“. . . You can always edit a bad page. You can’t edit a blank page.”
– Jody Picoult
It isn’t an easy month. You know that, I know that – but it doesn’t really sink in till we’re smack-dab in the middle of it.
Then it’s shoved right in your face. Everyone’s hosting or attending live word sprints. NaNo pep talks and promos stuff your inbox. Your Instagram feed is flooded with writers who write five million words on the first day and caption it, “eh, not too bad.”
“How do they do it?” you ask. “How in the world do these people manage to put so much on the page? Don’t they have jobs or homework to do?”
I chatted with a girl once who wrote 100,000+ words in 3 weeks. I have a lot of respect for those writers.
But seeing their excessive word-counts flood in can make a slower writer feel ashamed. I say it because I’m that slow writer. I understand.
I’m here to tell you: there’s no reason to feel ashamed if you didn’t meet the quota. Or even if you had to quit partway through, like I did.
You tried your best. That’s the most anyone can ask of you.
Don’t focus on how far behind you fell. Instead, make an effort to focus on what you did accomplish during November!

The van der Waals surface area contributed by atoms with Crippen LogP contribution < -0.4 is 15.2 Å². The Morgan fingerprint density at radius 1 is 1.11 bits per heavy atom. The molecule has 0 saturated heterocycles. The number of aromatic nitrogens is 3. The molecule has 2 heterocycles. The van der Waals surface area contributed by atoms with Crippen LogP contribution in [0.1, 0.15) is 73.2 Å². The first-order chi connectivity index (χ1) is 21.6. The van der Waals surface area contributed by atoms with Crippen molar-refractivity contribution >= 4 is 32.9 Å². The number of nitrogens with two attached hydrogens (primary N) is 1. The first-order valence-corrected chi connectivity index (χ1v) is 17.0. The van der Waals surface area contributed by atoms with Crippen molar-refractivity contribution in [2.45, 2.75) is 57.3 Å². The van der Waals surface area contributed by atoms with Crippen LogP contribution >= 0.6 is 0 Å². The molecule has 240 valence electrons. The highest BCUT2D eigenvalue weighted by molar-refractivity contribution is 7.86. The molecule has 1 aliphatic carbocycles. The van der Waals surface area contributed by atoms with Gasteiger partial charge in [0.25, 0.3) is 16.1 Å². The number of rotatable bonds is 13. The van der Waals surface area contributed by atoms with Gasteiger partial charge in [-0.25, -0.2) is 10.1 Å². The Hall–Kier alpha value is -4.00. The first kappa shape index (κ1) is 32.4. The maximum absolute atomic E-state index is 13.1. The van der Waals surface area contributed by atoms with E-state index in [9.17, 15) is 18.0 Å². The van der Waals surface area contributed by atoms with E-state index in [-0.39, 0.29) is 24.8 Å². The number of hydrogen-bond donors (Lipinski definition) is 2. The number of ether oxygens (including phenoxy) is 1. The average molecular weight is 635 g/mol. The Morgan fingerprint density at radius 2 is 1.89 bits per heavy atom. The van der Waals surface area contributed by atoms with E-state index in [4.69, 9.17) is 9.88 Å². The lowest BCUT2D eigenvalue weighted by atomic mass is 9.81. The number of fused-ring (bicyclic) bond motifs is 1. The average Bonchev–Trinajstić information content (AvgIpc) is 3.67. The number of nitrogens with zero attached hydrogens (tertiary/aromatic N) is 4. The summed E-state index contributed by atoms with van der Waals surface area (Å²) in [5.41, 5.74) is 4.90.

- Wrote every day? AMAZING.
- Edited a chapter or two? FANTASTIC.
- Outlined a killer plot? FABULOUS.
- Developed a ton of characters? EXCELLENT.
- Inspired another writer? TERRIFIC.
“A few words” is still a step forward. Don’t forget that.
Honestly, writing is not easy.
Writing is deep work, and it’s hard. Experienced writers struggle. I struggle. That perfect #amwriting Instagram account struggles. It’s not just you. You aren’t alone.
“Every writer I know has trouble writing.”
– Joseph Heller
Here’s your action step for the day:
Ask yourself, what went wrong this NaNo season?
Did you have a lack of community? Not enough planned for your story to get invested? Burnout? The comparison game got you down? You couldn’t fit it into your schedule? Mental health got in the way? You simply couldn’t write fast enough?
Think hard about your answer. Then, figure out how you can improve and try again next year.
What did you accomplish last NaNoWriMo? Tell me all your little victories in the comments below!
As always – happy writing!